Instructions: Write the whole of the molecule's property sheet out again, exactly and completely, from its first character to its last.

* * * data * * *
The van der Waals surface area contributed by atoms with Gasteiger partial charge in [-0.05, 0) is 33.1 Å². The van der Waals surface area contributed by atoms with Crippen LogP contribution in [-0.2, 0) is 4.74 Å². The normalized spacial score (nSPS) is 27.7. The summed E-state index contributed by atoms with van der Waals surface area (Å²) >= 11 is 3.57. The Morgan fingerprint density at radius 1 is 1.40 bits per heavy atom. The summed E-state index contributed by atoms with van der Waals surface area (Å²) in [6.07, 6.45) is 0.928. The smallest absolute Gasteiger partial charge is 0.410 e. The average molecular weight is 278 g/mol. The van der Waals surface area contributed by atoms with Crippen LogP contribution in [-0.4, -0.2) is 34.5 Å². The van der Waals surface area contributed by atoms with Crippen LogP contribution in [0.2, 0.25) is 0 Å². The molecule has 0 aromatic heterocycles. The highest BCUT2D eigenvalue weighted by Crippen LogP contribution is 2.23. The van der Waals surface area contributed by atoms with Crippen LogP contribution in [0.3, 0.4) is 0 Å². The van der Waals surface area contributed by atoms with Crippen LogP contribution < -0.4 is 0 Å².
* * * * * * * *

The van der Waals surface area contributed by atoms with Gasteiger partial charge in [-0.05, 0) is 33.1 Å². The van der Waals surface area contributed by atoms with Crippen LogP contribution in [-0.2, 0) is 4.74 Å². The normalized spacial score (nSPS) is 27.7. The summed E-state index contributed by atoms with van der Waals surface area (Å²) >= 11 is 3.57. The Morgan fingerprint density at radius 1 is 1.40 bits per heavy atom. The summed E-state index contributed by atoms with van der Waals surface area (Å²) in [6.07, 6.45) is 0.928. The smallest absolute Gasteiger partial charge is 0.410 e. The average molecular weight is 278 g/mol. The van der Waals surface area contributed by atoms with Crippen LogP contribution in [-0.4, -0.2) is 34.5 Å². The van der Waals surface area contributed by atoms with Crippen LogP contribution in [0.2, 0.25) is 0 Å². The molecule has 0 aromatic heterocycles. The highest BCUT2D eigenvalue weighted by Crippen LogP contribution is 2.23. The van der Waals surface area contributed by atoms with Crippen LogP contribution in [0.3, 0.4) is 0 Å². The van der Waals surface area contributed by atoms with Crippen LogP contribution < -0.4 is 0 Å².